We must not forget that Africa can and has to be part of the solution to climate change.
Africa is already experiencing the damaging impact of climate change; yet no region has done less to contribute to global warming than Africa.
In 2012, Sub-Saharan Africa - without South Africa - emitted only 2 per cent of total global greenhouse gas emissions.
If left unchecked, climate change will turn vast areas of productive land in Africa into dust bowls, creating widespread hunger and mass displacement of rural populations.
Increased competition over arable land and fresh water is already creating conflict amongst local communities and provoking tensions between states.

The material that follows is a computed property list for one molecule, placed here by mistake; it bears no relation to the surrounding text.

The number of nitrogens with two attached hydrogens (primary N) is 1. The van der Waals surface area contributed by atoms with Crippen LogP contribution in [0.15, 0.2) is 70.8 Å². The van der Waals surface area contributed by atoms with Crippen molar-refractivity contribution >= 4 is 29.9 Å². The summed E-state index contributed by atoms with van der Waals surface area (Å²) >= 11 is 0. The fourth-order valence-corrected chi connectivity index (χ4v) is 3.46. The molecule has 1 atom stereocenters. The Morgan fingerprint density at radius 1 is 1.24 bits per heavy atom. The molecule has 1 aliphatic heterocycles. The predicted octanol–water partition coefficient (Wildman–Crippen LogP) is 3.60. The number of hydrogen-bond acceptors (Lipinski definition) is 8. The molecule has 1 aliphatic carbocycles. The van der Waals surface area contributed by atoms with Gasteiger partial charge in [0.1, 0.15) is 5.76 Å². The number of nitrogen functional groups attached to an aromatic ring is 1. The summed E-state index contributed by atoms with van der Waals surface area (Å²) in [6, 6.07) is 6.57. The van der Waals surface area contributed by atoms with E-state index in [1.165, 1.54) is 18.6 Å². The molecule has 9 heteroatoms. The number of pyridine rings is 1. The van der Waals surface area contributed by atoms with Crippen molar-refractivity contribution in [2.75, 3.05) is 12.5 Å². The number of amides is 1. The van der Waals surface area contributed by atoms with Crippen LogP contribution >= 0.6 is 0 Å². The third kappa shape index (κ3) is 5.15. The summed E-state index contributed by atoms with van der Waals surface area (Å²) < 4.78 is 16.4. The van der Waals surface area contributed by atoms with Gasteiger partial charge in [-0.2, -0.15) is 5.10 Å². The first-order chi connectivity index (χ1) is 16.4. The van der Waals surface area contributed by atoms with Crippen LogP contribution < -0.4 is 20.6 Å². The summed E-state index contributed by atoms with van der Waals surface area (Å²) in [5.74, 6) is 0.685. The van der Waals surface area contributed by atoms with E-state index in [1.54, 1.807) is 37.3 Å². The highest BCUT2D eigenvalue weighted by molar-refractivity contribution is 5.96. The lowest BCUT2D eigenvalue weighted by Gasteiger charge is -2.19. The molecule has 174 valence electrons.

But by tapping into its vast potential of renewable energy, Africa can boost economic growth, create jobs, and avoid the high-carbon pathway that has brought the world to the brink of catastrophe.
I want to stress, however, that the solution to the climate crisis, in Africa and elsewhere, cannot be left to governments alone.
It requires the active participation of individuals, civil society, and businesses.
Thankfully, we are seeing promising examples of such leadership:
Companies are now shifting away from fossil fuels to renewable energy and are driving research, innovation and investment to facilitate the transition to a green economy.
Six of Europe’s largest oil and gas companies have recently called on governments to introduce a global carbon pricing system.
Major airlines are investing in environment-friendly fuels generated from farm waste and animal fats.
The successful “Autolib” electric car-sharing scheme here in Paris is another example of how the private sector can develop green alternatives and contribute to cutting air pollution.